Irving had one assist, a deft bounce-pass through traffic to Tatum for a layup-plus-one in the third quarter. He shot terribly and casually, taking step-back after step-back, the most dazzling in-traffic ballhandler I’ve ever seen failing to drive to the hoop for a bucket until there were a little over two minutes remaining in the first half.
Irving had one abysmal stretch during an 11-0 Bucks run in the second quarter in which he failed to even raise his arms on a Khris Middleton post-up, was wide-left on an airballed 3, and made no effort to put a body on Ersan Elyasova on the easiest tip-in you’ll ever see. He finished 4 of 16 for the first half, 6 for 21 overall, was a team-worst minus-25 in 33 minutes.
That wasn’t even his most obnoxious performance in the series. In a Game 4 loss, he shot 7 of 22, and said afterward he should have taken 30 shots because “I’m that great of a shooter.” He also continuously insisted on guarding Giannis Antentokounmpo, who is nine inches taller and appeared to be nine feet taller. It’s like Irving was alternating between insubordination and indifference. He left the court before the final buzzer.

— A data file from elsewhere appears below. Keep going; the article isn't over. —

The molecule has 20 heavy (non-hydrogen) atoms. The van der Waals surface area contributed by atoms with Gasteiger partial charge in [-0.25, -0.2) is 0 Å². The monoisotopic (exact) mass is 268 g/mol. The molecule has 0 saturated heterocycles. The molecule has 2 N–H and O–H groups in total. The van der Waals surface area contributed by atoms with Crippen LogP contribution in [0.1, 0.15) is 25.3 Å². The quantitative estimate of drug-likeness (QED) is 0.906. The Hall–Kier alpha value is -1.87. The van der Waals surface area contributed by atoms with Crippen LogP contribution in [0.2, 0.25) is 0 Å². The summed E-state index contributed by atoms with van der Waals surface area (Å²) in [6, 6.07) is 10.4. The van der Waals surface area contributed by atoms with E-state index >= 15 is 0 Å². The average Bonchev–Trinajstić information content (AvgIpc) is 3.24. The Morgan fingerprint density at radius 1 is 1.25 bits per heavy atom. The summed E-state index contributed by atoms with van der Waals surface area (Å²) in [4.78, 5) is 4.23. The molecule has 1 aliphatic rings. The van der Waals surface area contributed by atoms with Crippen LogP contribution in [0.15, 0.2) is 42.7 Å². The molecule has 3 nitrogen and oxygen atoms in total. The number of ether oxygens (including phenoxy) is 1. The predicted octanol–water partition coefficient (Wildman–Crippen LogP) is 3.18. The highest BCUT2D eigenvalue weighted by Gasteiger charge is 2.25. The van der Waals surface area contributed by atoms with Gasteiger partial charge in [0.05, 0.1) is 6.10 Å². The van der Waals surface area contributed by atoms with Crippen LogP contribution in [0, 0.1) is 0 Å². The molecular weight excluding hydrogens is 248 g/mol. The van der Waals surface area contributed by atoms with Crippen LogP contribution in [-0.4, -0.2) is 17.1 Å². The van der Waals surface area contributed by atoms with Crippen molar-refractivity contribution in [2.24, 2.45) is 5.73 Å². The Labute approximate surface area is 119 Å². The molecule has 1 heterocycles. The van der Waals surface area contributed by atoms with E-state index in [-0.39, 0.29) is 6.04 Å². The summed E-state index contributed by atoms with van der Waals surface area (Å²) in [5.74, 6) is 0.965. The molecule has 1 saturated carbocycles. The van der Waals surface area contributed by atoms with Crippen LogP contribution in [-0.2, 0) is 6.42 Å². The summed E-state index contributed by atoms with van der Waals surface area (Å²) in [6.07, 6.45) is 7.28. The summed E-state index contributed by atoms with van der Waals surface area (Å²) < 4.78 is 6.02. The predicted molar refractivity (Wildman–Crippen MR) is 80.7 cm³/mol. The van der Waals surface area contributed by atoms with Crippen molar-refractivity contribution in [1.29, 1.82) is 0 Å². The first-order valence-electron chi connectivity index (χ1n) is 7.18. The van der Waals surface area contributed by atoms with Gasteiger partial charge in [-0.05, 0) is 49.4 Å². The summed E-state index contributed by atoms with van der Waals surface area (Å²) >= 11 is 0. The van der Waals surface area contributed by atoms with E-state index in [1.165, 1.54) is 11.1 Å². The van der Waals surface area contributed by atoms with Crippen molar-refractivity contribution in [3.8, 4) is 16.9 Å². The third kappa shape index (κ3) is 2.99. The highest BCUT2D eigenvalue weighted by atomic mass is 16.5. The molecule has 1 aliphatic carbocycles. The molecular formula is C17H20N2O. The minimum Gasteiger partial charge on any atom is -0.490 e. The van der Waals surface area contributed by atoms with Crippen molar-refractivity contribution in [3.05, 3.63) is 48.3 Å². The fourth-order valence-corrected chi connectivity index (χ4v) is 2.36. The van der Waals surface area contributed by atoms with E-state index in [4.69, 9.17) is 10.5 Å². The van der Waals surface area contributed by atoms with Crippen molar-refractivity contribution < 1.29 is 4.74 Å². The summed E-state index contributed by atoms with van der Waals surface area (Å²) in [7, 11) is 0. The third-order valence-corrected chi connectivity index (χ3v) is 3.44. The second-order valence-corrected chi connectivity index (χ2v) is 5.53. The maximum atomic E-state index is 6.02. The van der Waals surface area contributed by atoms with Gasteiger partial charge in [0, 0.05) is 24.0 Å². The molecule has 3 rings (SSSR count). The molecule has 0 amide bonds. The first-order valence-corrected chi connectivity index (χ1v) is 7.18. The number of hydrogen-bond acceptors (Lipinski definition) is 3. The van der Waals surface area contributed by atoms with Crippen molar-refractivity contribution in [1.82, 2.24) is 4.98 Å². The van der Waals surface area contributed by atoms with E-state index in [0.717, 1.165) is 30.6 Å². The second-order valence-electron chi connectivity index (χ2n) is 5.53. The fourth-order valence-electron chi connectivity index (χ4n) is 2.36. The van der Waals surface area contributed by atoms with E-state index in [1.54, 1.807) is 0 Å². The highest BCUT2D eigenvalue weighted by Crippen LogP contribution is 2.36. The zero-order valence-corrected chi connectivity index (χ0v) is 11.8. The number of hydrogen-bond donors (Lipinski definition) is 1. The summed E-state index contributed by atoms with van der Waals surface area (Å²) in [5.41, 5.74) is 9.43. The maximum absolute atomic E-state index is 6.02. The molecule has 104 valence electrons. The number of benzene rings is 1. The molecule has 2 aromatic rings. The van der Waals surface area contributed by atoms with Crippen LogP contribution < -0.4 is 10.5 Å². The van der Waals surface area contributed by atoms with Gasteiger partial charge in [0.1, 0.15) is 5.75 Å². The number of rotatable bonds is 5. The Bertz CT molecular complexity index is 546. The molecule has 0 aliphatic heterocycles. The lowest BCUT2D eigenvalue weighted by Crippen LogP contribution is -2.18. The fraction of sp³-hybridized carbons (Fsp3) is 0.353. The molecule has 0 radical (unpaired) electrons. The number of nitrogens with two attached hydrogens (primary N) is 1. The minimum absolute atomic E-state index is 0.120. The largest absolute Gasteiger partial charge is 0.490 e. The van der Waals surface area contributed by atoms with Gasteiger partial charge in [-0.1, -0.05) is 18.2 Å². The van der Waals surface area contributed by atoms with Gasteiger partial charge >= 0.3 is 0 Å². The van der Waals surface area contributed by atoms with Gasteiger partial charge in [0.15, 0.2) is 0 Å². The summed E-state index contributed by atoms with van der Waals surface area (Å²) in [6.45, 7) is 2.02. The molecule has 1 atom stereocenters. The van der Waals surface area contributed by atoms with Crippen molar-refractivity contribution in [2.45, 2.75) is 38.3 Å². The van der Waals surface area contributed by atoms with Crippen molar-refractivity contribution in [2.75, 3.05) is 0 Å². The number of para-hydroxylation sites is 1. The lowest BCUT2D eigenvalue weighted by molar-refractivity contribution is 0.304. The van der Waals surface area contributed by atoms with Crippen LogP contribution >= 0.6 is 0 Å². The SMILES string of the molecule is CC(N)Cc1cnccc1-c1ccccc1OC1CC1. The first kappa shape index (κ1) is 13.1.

Irving’s last basketball act as a Celtic, the record shows, was a pass to Guerschon Yabusele for a bricked 3-point attempt in Game 5. He came out of the game with 8 minutes and 40 seconds left to play and the Celtics down, 91-68. He slapped Brad Stevens five in passing and plunked down on the bench, having checked out officially. He checked out mentally on the Celtics so much sooner. Only Irving knows exactly when.
The Celtics have proven beyond a doubt in the first two games of this series that they’re incapable of delivering his comeuppance on the court. The best that can be done is an onslaught of boos, delivered without controversy or ignorance, Friday night.
We don’t know enough about Kyrie Irving and why it ended here the way it did, but we do know this: He’s been avoiding hearing Celtics fans’ response since the moment of desertion.
Time for him to hear it now.